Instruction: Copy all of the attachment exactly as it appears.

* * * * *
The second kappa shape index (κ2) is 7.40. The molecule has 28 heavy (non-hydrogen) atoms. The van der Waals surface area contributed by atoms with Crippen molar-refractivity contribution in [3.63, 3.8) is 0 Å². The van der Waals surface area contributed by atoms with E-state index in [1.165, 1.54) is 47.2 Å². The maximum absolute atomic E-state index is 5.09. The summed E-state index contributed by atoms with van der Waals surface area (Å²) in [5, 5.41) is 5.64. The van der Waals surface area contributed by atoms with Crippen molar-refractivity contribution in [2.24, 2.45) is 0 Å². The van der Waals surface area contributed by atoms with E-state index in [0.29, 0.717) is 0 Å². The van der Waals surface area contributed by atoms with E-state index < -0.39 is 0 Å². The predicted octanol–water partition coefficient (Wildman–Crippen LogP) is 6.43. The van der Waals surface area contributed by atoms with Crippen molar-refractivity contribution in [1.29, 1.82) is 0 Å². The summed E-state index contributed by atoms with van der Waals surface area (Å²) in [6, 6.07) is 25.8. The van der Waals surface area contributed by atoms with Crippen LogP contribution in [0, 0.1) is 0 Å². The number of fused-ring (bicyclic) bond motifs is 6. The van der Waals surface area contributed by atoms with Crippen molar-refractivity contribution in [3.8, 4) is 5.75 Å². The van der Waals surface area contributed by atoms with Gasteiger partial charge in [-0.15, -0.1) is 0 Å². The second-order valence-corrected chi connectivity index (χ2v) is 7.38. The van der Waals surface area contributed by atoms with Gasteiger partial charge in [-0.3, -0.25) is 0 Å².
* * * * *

The second kappa shape index (κ2) is 7.40. The molecule has 28 heavy (non-hydrogen) atoms. The van der Waals surface area contributed by atoms with Crippen molar-refractivity contribution in [3.63, 3.8) is 0 Å². The van der Waals surface area contributed by atoms with E-state index in [1.165, 1.54) is 47.2 Å². The maximum absolute atomic E-state index is 5.09. The summed E-state index contributed by atoms with van der Waals surface area (Å²) in [5, 5.41) is 5.64. The van der Waals surface area contributed by atoms with Crippen molar-refractivity contribution in [2.24, 2.45) is 0 Å². The van der Waals surface area contributed by atoms with E-state index in [0.29, 0.717) is 0 Å². The van der Waals surface area contributed by atoms with E-state index < -0.39 is 0 Å². The predicted octanol–water partition coefficient (Wildman–Crippen LogP) is 6.43. The van der Waals surface area contributed by atoms with Crippen molar-refractivity contribution in [1.29, 1.82) is 0 Å². The summed E-state index contributed by atoms with van der Waals surface area (Å²) in [6, 6.07) is 25.8. The van der Waals surface area contributed by atoms with Crippen LogP contribution in [0, 0.1) is 0 Å². The number of fused-ring (bicyclic) bond motifs is 6. The van der Waals surface area contributed by atoms with Crippen molar-refractivity contribution in [3.8, 4) is 5.75 Å². The van der Waals surface area contributed by atoms with Gasteiger partial charge in [-0.15, -0.1) is 0 Å². The second-order valence-corrected chi connectivity index (χ2v) is 7.38. The van der Waals surface area contributed by atoms with Gasteiger partial charge in [-0.3, -0.25) is 0 Å².